When I posted about the Craft CMS starter repo we created at work, a couple of people were very interested in how to build something like that for themselves.
So’s have a look at how we’ve done things.
Not that this is not a step-by-step or line-by-line walkthrough but more a high-level overview with some examples. If you’re trying this out for yourself and you’re stuck on something, feel free to get in touch and I’ll try help you out 🙂
(We call our starter repo our “base install” so that’s what I’ll be calling it in the post)
We’ll be relying on Composer’s create-project command to turn our site repository in our “base install” repository. Running the command, (eg
composer create-project statikbe/craft) will clone the repository and run
composer install afterwards.
That means that the repository you start from should have all the plugins, templates, etc you want to have installed when starting a new project.
For your repository to work with composer, you have to register it with Packagist. In our case, that means it’s a public Github repo.
In Craft CMS 3.1, the project config feature was added. When project config is enabled, site & plugin settings are written out to a yaml file, making it easier to share settings between environments.
In the case of our base install, we’re using project config to seed our new project with the settings/sections/fields we have in that base install. That way, we can change/fix/improve things in the CP and commit those changes, to use them in the next project.
How to install
Let’s take this step by step.
composer create-project statikbe/craft path/to/folder
- Clone the base install in the folder of our choosing
- Run composer install, based on the composer.json we have in our base install
- Run the commands we’ve specified in the post-create-project-cmd. In our case that is:
- Copy over
- Copy over
./craft setup/welcome to remind users what to do next
Then we install Craft CMS, like we would in any other project. This can be done in the browser or through the command line. We’ll use the later since that’s what we’re using already.
This will run through the regular Craft installer (asking you for database credentials, installing Craft, creating a user).
At the very end of this process, the install will check if you have project config enabled (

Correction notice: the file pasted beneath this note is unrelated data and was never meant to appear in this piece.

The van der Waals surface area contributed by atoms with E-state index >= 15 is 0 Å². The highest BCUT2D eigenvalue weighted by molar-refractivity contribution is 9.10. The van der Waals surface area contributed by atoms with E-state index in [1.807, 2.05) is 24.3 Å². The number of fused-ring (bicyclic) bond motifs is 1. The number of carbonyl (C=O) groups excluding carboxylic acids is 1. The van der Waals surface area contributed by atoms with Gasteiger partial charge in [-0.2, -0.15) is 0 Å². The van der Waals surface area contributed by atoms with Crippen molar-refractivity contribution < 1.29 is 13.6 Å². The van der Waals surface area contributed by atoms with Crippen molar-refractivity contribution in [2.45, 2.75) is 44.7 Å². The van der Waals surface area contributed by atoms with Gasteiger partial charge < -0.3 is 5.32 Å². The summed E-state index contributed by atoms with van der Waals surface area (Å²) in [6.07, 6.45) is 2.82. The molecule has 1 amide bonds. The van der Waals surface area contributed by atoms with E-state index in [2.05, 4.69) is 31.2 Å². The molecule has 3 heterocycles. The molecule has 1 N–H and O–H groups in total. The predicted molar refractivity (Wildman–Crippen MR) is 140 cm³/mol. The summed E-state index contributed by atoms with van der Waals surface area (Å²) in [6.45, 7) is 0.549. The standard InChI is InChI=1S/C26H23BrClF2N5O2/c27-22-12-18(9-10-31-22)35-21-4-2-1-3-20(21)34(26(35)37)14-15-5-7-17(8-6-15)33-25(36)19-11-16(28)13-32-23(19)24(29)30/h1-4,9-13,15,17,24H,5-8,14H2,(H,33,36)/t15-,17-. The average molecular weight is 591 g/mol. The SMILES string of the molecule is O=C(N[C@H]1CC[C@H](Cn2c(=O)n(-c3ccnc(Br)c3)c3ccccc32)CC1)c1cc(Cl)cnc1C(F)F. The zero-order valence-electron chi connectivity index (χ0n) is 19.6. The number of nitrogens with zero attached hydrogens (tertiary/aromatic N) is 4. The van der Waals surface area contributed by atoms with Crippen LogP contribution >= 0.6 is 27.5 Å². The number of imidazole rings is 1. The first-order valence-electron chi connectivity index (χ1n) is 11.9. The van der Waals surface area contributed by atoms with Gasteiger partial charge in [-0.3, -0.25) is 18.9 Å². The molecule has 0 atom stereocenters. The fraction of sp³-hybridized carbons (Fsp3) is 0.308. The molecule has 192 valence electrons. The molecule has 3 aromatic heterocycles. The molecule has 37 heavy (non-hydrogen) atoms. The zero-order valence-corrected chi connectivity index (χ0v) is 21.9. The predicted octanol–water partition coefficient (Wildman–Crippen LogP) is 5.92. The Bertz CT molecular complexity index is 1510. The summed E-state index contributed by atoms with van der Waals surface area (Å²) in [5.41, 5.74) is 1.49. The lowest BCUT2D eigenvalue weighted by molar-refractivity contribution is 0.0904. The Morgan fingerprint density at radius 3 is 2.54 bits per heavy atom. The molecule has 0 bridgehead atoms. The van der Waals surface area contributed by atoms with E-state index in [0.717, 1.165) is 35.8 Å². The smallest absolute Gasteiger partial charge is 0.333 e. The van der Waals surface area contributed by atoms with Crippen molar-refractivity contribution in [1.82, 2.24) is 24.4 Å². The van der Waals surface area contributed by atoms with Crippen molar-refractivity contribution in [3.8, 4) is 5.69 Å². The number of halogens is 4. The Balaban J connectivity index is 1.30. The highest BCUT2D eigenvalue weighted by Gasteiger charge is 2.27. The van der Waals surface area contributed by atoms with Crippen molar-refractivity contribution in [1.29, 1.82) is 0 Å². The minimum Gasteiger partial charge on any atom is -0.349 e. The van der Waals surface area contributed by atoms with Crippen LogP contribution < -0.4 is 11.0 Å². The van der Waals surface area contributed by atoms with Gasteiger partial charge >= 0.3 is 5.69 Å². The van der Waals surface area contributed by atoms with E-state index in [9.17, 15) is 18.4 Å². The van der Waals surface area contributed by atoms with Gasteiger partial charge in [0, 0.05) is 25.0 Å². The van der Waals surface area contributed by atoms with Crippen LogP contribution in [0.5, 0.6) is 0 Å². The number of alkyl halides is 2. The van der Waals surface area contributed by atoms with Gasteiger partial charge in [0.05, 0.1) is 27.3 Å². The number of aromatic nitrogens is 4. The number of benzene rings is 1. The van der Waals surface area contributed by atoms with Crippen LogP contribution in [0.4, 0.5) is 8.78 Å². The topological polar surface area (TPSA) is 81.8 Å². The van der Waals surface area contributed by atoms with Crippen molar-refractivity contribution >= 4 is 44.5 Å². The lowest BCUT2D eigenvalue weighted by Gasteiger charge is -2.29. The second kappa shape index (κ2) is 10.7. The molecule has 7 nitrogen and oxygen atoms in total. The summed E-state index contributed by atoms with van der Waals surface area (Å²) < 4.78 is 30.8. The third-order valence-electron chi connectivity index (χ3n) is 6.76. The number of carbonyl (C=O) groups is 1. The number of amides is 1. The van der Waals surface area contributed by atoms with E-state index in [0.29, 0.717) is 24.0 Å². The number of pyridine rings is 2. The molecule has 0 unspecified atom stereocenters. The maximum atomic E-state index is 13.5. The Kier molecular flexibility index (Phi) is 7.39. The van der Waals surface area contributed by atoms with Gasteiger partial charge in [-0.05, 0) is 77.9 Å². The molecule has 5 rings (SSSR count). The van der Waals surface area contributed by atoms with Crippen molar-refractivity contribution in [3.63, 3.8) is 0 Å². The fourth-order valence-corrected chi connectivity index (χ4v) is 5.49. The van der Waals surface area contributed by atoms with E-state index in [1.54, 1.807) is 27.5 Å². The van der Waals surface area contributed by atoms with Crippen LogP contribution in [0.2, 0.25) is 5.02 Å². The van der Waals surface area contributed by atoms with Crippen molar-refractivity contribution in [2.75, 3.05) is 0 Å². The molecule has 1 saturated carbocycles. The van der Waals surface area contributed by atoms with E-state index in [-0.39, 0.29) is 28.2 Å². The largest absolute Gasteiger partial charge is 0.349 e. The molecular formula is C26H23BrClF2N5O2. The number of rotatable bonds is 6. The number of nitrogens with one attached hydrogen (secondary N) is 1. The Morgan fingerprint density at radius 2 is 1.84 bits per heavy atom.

'useProjectConfigFile' => true in
config/general.php and if a
project.yaml file is present, both are true in our case). It will then try to apply the settings from that project config file to the newly installed Craft site you just created, meaning it will install plugins, create sections, create fields, etc, making it so that our new project now has all the same settings/sections/fields/plugins as our base install.
📣 If the settings from your project config are not being applied, search Craft’s logs for
can't apply existing project config: and that should tell you what went wrong.
After Craft’s install script, we added one of our own. Let’s have a look at that now.
Our custom install script
The install script we have in our repository can be run by entering
./craft statik/setup , which translates to “running
console\controllers\SetupController in the
The first important thing to keep in mind is that in this part of the installation process of our new site, Craft CMS is already installed and we can leverage it where needed. Like we do by running a console command from a module.
And the second trick up our sleeve is environment variables. More on that later.
You can fellow along with our controller here as we have a look at a couple of examples of command you can do.
We could add these options and values in 1 large script, but part of making this reusable across projects (and for possibly for other people) means that we wanted to have options as to what we use where & how.
Disabling project config.
While we use project config to manage settings in our base install and we have to have it enabled there, we don’t use it in our actual projects. So in our setup script we have an option to disable it.
Step 1 is to have to config setting set to an environment variable, like so:
'useProjectConfigFile' => getenv("PROJECT_CONFIG") ?? false
Step 2 is asking the question in our setup script.
In our case, we ask if you want to disable the setting, with the default being true. You can phrase it the other way around or ask just about anything you can think of. You’ll get a boolean value in return and based on that you can proceed or do your thing. In our case that thing is setting an environment variable.
Adding placeholder images
The other example we’ll look at is the function we use to add our placeholder images:
(You can find the
$this->executeShellCommand we’re using in this function in the same class right here)
The idea behind this function/question in our installer is that we want to add a set of placeholder images to our new site. As you can see in the repository, we have 4 placeholders in there. When you choose to add the placeholders, the command will:
- Create a
test folder in our
- Copy over the placeholder files to that test folder
- Removed the original placeholders folder
./craft index-assets/all to re-index all assets, thereby adding the files we just copied to the CMS
These are just 2 example of questions we ask during our installation script, you can find the entire script/controller here.
Moving the different questions/functions to a service is probably cleaner and something that is on our to-do list
I hope this write-up helped out a couple of people that want to try setting up something like this 🙂. If you have any feedback or questions, feel free to tweet me, email me or ping me on the Craft Discord server.